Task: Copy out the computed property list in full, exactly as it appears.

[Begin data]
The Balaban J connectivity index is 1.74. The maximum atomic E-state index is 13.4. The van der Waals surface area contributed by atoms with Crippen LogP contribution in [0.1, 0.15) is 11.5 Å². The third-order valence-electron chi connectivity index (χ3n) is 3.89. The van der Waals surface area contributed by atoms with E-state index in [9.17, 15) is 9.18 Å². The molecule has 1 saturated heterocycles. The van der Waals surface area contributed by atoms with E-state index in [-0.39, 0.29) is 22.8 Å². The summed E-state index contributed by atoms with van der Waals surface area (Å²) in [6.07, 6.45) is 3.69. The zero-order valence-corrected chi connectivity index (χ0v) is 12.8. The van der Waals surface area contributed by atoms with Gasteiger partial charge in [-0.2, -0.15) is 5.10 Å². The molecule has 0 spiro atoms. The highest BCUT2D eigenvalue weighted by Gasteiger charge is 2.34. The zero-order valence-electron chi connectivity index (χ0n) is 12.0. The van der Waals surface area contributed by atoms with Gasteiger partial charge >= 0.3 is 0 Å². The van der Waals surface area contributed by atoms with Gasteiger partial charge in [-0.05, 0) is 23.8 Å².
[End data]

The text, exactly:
The Balaban J connectivity index is 1.74. The maximum atomic E-state index is 13.4. The van der Waals surface area contributed by atoms with Crippen LogP contribution in [0.1, 0.15) is 11.5 Å². The third-order valence-electron chi connectivity index (χ3n) is 3.89. The van der Waals surface area contributed by atoms with E-state index in [9.17, 15) is 9.18 Å². The molecule has 1 saturated heterocycles. The van der Waals surface area contributed by atoms with E-state index in [-0.39, 0.29) is 22.8 Å². The summed E-state index contributed by atoms with van der Waals surface area (Å²) in [6.07, 6.45) is 3.69. The zero-order valence-corrected chi connectivity index (χ0v) is 12.8. The van der Waals surface area contributed by atoms with Gasteiger partial charge in [-0.2, -0.15) is 5.10 Å². The molecule has 0 spiro atoms. The highest BCUT2D eigenvalue weighted by Gasteiger charge is 2.34. The zero-order valence-electron chi connectivity index (χ0n) is 12.0. The van der Waals surface area contributed by atoms with Gasteiger partial charge >= 0.3 is 0 Å². The van der Waals surface area contributed by atoms with Gasteiger partial charge in [-0.05, 0) is 23.8 Å².